Commodities –   are still the “canaries in the coal mine” and we are not seeing the kind of price appreciation we need to confirm the economic fundamentals higher stock prices are pointing to.  Here’s a daily chart of the PowerShares DB Base Metals Fund which is an index composed of futures contracts on some of the most liquid and widely used base metals in the global economy (aluminum, zinc and copper).  The index is intended to reflect the performance of the industrial metals sector:
This chart is representative of the entire commodity complex.  There’s absolutely no price pressure in commodities!  As you can see, we had a sharp run up that coincided with the move in stocks that started around December 19th but then we stalled in late January and are trading in a tight range.  But my concern is with the momentum indicators (RSI & MACD in the top two panels) which I’ve circled in black.  These are showing significant weakening and do not bode well for commodities going forward. 
I have concerns about this state of affairs which I will be addressing in my analysis.
Gold – is also struggling as the worries of a financial implosion because of the Greek mess is heightening deflationary concerns:
As with the commodity chart above Gold is trapped between Fibonacci retracement lines.  The yellow upward sloping line is a multi year support trend line that originates from an early 2009 low.  It’s still too early to predict where Gold might be headed from here but if we see a breakdown below the 61.8% Fibonacci retracement level and through the yellow lines I believe it would force me to question my long term bullish thesis for the yellow metal.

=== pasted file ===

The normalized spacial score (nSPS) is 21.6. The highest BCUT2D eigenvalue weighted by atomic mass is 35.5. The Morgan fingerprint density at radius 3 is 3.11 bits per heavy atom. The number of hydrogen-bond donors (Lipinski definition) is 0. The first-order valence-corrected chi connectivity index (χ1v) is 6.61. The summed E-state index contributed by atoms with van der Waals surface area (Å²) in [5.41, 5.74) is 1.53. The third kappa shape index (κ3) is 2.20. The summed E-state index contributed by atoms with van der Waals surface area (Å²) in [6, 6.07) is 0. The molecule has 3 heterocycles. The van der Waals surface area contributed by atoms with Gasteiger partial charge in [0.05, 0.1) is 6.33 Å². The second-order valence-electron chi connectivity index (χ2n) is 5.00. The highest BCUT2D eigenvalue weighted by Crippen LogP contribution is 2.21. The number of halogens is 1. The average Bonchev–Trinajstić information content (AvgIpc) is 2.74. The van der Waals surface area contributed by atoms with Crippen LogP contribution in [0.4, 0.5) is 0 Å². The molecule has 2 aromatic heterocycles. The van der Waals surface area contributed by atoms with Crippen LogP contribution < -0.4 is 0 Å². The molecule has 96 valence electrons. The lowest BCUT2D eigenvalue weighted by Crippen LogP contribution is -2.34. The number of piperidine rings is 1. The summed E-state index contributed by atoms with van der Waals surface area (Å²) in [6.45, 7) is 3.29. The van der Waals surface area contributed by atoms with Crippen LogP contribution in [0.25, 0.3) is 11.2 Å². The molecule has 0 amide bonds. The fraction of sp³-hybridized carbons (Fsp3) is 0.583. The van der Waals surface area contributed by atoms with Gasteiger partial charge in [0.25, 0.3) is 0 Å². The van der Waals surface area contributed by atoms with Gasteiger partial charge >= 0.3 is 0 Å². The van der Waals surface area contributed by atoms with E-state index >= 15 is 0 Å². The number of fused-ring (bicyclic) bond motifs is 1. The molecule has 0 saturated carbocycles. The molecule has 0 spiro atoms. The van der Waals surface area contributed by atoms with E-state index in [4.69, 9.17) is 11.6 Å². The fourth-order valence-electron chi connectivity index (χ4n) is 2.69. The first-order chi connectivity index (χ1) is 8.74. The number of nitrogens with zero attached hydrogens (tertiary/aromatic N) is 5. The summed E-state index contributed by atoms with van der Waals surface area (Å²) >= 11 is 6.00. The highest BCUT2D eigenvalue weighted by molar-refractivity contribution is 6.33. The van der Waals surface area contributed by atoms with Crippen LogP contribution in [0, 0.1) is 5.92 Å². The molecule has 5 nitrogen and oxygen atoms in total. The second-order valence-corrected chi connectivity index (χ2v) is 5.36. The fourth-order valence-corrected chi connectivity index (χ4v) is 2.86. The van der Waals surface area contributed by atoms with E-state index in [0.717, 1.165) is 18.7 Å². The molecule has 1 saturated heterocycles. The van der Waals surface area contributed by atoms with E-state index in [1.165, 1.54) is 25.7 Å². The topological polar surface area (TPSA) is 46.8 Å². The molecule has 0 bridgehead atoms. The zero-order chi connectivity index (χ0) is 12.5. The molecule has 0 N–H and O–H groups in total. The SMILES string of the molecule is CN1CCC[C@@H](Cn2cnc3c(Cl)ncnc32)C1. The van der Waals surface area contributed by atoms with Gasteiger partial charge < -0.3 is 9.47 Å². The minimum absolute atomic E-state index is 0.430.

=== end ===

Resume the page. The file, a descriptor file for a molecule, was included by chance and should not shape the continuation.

The Dollar - as we study the chart of the Dollar we have to say that it is in an uptrend.   However, as someone who watches these markets constantly I’m not impressed by the Dollar’s price action recently.  Maybe I’m letting the fundamental picture influence my biases but for all the noise coming out of Europe, concerns over a slowdown in China and the popularly held belief that the U.S. economically is the best looking house in a slum (which I agree with) I would have thought that we would have seen a lot more strength than the Dollar’s lackluster performance has manifested.
The two year daily chart of the Dollar below reflects what I consider to be dull price action.  First and foremost, the black arrow highlights where we presently are as of Friday’s close and as you can see we are barely hanging on to 61.8% Fibonacci support.  And we’ve been hovering at this level for about two weeks!  The two momentum indicators in the panels above and below the chart are showing some gathering momentum but it’s certainly nothing to “write home about”.  All we can say is that the Dollar has been able to make a series of higher highs and higher lows.  A weak Dollar has been supportive of higher equity prices as per our inter market relationships so this continued action or further weakening will support my bullish thesis going forward.